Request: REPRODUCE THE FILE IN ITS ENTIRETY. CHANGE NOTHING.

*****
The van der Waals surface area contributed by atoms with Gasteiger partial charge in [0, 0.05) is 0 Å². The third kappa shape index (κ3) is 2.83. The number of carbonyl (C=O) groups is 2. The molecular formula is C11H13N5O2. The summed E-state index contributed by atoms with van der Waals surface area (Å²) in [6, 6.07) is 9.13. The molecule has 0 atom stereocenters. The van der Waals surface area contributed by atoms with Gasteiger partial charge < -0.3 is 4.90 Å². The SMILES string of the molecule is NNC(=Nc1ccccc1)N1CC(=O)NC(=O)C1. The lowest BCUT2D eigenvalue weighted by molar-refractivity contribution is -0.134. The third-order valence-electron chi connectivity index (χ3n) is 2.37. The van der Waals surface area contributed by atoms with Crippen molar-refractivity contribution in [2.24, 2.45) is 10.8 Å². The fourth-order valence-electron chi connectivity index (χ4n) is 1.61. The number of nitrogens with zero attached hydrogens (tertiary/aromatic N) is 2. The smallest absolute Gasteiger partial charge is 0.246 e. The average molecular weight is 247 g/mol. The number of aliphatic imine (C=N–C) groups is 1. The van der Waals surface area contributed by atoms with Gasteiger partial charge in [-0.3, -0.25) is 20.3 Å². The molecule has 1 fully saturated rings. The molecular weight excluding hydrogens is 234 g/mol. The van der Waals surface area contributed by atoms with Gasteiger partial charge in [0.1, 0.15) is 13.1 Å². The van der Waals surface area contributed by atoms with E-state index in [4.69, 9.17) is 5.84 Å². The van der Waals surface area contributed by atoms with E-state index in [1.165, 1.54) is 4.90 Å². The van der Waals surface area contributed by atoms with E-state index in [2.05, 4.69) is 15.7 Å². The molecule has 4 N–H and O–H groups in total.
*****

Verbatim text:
The van der Waals surface area contributed by atoms with Gasteiger partial charge in [0, 0.05) is 0 Å². The third kappa shape index (κ3) is 2.83. The number of carbonyl (C=O) groups is 2. The molecular formula is C11H13N5O2. The summed E-state index contributed by atoms with van der Waals surface area (Å²) in [6, 6.07) is 9.13. The molecule has 0 atom stereocenters. The van der Waals surface area contributed by atoms with Gasteiger partial charge < -0.3 is 4.90 Å². The SMILES string of the molecule is NNC(=Nc1ccccc1)N1CC(=O)NC(=O)C1. The lowest BCUT2D eigenvalue weighted by molar-refractivity contribution is -0.134. The third-order valence-electron chi connectivity index (χ3n) is 2.37. The van der Waals surface area contributed by atoms with Crippen molar-refractivity contribution in [2.24, 2.45) is 10.8 Å². The fourth-order valence-electron chi connectivity index (χ4n) is 1.61. The number of nitrogens with zero attached hydrogens (tertiary/aromatic N) is 2. The smallest absolute Gasteiger partial charge is 0.246 e. The average molecular weight is 247 g/mol. The number of aliphatic imine (C=N–C) groups is 1. The van der Waals surface area contributed by atoms with Gasteiger partial charge in [-0.3, -0.25) is 20.3 Å². The molecule has 1 fully saturated rings. The molecular weight excluding hydrogens is 234 g/mol. The van der Waals surface area contributed by atoms with Gasteiger partial charge in [0.1, 0.15) is 13.1 Å². The van der Waals surface area contributed by atoms with E-state index in [4.69, 9.17) is 5.84 Å². The van der Waals surface area contributed by atoms with E-state index in [1.165, 1.54) is 4.90 Å². The van der Waals surface area contributed by atoms with E-state index in [2.05, 4.69) is 15.7 Å². The molecule has 4 N–H and O–H groups in total.